Northwestern University and Evanston's Only Daily News Source Since 1881

The Daily Northwestern

Northwestern University and Evanston's Only Daily News Source Since 1881

The Daily Northwestern

Northwestern University and Evanston's Only Daily News Source Since 1881

The Daily Northwestern

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Haner: A love letter to the multimedia room

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Independent review of athletics department released, puts forth key recommendations

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Derrick Gragg appointed as Northwestern’s vice president for athletic strategy, search for new athletic director begins

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The secret (and short) lives of cicadas on campus

NU Declassified: Prof. Barbara Butts teaches leadership through stage management

Everything Evanston: Behind the boba in downtown Evanston

Profile: The secret life of Frances Willard

In the early days of Northwestern’s history, a dean and a president were ex-fiances. Three years later, the dean quit. It was material for a modern soap opera: a woman’s worst nightmare of ex-lover turns boss.

The boss, Charles Fowler, was president of NU at the time, and the woman was Frances Willard.

After becoming affianced in 1861, they broke off the engagement in 1862. Frances Willard became president of Evanston College for Ladies in 1871, which soon after began integration with NU. Fowler accepted a position as NU’s president in 1872. In 1874, Willard resigned as dean of women from NU.

And in the time they shared a workplace, the ex-fiances did not have the friendliest of relationships. Willard’s resignation letter was 15 pages long and detailed her discontent with the University’s policies. But their romantic history had nothing to do with it.

“I don’t think there was a personal element to her resignation,” said Janet Olson, assistant university archivist. “Based on the policies at Northwestern at that time, she didn’t feel that she could continue being the dean of women with the different ideas of woman’s governance.”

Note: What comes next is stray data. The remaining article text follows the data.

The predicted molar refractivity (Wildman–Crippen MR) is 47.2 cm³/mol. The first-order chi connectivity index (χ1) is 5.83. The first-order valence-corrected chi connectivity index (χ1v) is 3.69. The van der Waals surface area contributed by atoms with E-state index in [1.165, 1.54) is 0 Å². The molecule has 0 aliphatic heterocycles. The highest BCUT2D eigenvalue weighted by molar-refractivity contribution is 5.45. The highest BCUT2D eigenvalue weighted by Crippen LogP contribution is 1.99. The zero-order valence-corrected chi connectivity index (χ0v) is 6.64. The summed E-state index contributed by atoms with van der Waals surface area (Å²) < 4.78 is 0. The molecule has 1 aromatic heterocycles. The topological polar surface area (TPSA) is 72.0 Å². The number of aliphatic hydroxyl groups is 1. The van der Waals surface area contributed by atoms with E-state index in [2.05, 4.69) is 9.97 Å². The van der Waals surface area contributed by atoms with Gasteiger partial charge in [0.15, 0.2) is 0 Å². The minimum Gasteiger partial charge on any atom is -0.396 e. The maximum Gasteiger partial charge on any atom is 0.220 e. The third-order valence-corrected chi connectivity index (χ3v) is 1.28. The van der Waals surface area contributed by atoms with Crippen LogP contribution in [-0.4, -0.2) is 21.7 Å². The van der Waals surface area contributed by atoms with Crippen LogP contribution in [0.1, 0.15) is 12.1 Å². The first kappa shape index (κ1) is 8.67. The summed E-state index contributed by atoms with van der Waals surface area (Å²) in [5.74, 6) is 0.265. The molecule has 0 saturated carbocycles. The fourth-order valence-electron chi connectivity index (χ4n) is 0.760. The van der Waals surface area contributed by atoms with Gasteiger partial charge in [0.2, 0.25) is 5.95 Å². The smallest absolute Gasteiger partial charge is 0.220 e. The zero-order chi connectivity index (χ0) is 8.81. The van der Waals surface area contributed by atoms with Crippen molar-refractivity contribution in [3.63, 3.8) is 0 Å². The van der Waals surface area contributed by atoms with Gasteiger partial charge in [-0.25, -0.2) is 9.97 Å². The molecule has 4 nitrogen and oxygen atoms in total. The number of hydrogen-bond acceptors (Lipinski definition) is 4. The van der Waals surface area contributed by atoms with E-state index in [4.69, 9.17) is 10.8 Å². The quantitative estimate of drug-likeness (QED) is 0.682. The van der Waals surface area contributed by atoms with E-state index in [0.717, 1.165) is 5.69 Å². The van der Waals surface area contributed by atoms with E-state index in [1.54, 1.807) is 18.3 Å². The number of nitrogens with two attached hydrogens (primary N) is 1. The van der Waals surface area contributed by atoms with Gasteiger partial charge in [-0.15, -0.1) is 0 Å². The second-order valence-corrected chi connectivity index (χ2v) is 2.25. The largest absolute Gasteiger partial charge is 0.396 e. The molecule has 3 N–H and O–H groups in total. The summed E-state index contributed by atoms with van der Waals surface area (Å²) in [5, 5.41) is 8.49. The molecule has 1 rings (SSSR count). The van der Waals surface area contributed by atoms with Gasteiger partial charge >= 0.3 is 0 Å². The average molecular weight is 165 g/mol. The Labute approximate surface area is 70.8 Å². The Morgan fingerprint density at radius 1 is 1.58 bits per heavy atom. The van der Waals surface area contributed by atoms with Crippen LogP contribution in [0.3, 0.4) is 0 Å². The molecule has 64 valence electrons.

Willard’s idea “was this female education model of where all of women’s education should be held in one place and they would never be touched by the immorality of men,” said Hayley Altabef, a Weinberg junior who came across the Willard-Fowler relationship in her research.

In contrast, Fowler wanted more integration between men and women, which “ended up just placing women behind men in all aspects so they became second-tier students,” she said.

And according to Willard’s personal journals, the engagement ended on good, mutually understood terms. So there was no relationship drama between Willard and Fowler.

But Willard’s journals also revealed a different sort of drama, which occurred around the same time as their relationship: her passionate love for Mary Bannister, her friend who eventually married Willard’s brother Oliver.

She writes her simultaneous feelings of joy for their relationship, which she took part in setting up, and pain to have Mary, who she often refers to as “My Darling,” love someone else. Meanwhile, her love for Fowler in the beginning of their relationship also seems genuine.

“O Charlie! … you do not know how deep and fervent is the love I’ve given to you!”

But as time passes, her love for Fowler dims, especially in comparison to her love for Mary.

“With Mary a great love for her went surging through my heart. A love that if I could give the same to C- (Charles Fowler) would make us both happy for all our lives.”

Willard believed her love for Mary to be uncommon and unacceptable to her society but that she would be unhappy in marriage with a man. She lived the rest of her life single and invested her work in the feminist movement, such as with the Women’s Christian Temperance Union she led following her resignation from NU.

“What she says in her journal is all I know about who she was, and I know that women of their time expressed their feelings for their friends in very strong terms,” Olson said. “What that meant, I really can’t say because I wasn’t there.”

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Profile: The secret life of Frances Willard